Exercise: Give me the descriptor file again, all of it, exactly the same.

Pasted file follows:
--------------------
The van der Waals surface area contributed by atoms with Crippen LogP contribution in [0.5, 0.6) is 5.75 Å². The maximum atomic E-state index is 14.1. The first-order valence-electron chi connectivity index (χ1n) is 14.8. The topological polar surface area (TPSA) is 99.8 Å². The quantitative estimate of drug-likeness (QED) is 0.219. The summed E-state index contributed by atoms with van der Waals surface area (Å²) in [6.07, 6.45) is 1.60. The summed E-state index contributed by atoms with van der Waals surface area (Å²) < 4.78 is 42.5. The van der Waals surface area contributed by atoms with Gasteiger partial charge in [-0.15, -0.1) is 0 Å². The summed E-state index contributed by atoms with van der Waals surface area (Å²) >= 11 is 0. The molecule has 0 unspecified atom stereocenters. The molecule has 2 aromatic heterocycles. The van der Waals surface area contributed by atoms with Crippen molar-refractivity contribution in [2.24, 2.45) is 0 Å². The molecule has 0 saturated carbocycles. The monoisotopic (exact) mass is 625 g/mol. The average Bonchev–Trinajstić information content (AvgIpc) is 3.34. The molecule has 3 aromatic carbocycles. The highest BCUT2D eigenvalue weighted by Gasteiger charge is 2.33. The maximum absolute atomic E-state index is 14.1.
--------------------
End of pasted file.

The van der Waals surface area contributed by atoms with Crippen LogP contribution in [0.5, 0.6) is 5.75 Å². The maximum atomic E-state index is 14.1. The first-order valence-electron chi connectivity index (χ1n) is 14.8. The topological polar surface area (TPSA) is 99.8 Å². The quantitative estimate of drug-likeness (QED) is 0.219. The summed E-state index contributed by atoms with van der Waals surface area (Å²) in [6.07, 6.45) is 1.60. The summed E-state index contributed by atoms with van der Waals surface area (Å²) < 4.78 is 42.5. The van der Waals surface area contributed by atoms with Gasteiger partial charge in [-0.15, -0.1) is 0 Å². The summed E-state index contributed by atoms with van der Waals surface area (Å²) >= 11 is 0. The molecule has 0 unspecified atom stereocenters. The molecule has 2 aromatic heterocycles. The van der Waals surface area contributed by atoms with Crippen molar-refractivity contribution in [2.24, 2.45) is 0 Å². The molecule has 0 saturated carbocycles. The monoisotopic (exact) mass is 625 g/mol. The average Bonchev–Trinajstić information content (AvgIpc) is 3.34. The molecule has 3 aromatic carbocycles. The highest BCUT2D eigenvalue weighted by Gasteiger charge is 2.33. The maximum absolute atomic E-state index is 14.1.